HEALTH: Nice weather is here, shop smart for sunscreen

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By Dr. Lydia Thurton
June 4th, 2014 Edition

While there is a lot of press about breast, colon and prostate cancers, it is actually skin cancer that is the most common. While lighter skin tones are more susceptible to the sun’s ultraviolet radiation people of all ethnicities and races need to be mindful. Skin cancers often go undetected in people of color, especially those with darker pigmentation, and are therefore more deadly. We all need sunscreen if we are going to be spending extended time in direct sunlight.

Sun protection factor, otherwise known as SPF is labeled on every bottle of sunscreen. The idea is that an SPF of 15 would allow you to stay in the sun, without getting burned, 15 times longer than you would with no sunscreen applied.

The sun’s ultraviolet rays are called UVA and UVB. UVB will cause burns, UVA does not, but can still trigger cancerous changes in the skin. A good sunscreen blocks both UVA and UVB.

An SPF 15 blocks 93% of the sun’s rays, while an SPF of 30 blocks 97% of the sun’s rays and an SPF of 50 blocks 98% of the sun’s rays. As you can see there is not a large difference in terms of protection, despite the actual SPF numbers getting significantly higher. There are no sunscreens that block 100% of the sun’s ultraviolet radiation.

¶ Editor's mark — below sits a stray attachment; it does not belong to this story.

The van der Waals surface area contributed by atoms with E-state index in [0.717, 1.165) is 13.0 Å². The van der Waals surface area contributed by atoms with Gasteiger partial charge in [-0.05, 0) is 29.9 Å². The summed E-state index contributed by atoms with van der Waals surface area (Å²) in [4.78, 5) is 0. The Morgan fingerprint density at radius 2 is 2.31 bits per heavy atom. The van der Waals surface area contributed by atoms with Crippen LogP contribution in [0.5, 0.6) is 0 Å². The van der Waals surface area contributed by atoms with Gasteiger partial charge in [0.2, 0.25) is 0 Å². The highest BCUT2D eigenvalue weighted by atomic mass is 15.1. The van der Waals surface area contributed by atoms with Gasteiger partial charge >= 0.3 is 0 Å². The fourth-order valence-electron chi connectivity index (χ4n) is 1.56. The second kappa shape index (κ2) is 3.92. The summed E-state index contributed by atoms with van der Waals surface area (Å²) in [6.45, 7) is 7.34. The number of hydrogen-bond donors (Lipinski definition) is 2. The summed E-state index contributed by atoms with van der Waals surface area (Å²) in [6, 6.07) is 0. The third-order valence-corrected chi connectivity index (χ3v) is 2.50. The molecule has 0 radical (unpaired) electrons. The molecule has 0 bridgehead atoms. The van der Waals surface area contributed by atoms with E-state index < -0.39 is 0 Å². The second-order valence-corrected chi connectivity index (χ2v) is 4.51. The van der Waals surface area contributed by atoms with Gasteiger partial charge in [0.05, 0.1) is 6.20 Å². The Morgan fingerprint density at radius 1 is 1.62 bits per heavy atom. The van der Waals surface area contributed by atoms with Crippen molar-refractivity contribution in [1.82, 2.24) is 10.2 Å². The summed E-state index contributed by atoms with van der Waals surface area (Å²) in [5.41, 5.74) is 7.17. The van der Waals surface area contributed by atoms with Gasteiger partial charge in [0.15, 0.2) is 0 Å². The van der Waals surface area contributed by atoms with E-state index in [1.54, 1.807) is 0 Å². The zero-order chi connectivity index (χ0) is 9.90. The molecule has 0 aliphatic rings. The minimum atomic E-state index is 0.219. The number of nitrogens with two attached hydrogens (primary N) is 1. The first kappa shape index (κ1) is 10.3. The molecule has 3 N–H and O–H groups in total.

In fact, Health Canada is considering banning sunscreens that claim an SPF over 50 because they lead people to believe they are safe in the sun for a long period of time, when they are not.

Sunscreen ingredients have been very controversial in the last few years. The two factors to consider are the physical effects of chemical ingredients and how much of the chemical absorbed through the skin when it is applied topically. Oxybenzone is an ingredient commonly found in drug store brands. It is readily absorbed through the skin and has been shown to be a hormone disruptor. It is also found in baby sunscreens. Do not assume a child sunscreen is free of harmful chemicals. Avoid products with this ingredient.

Retinyl palmitate, a form of vitamin A, is added to some sunscreens to reduce the signs of aging skin. It has been shown to actually increase the susceptibility of the skin to sunburns, which in turn can lead to cancerous changes. Avoid sunscreens with this unnecessary ingredient.

My favorite sunscreens have titanium dioxide or zinc oxide. Both are very safe ingredients that provide broad spectrum protection. Avobenzone is another ingredient that does a great job of blocking UVA and is not absorbed into the skin. Safe sunscreens are becoming widely available as consumers become more savvy shoppers and read ingredients. Remember, your skin is your largest organ, what you put on your skin can be absorbed. Shop smart!

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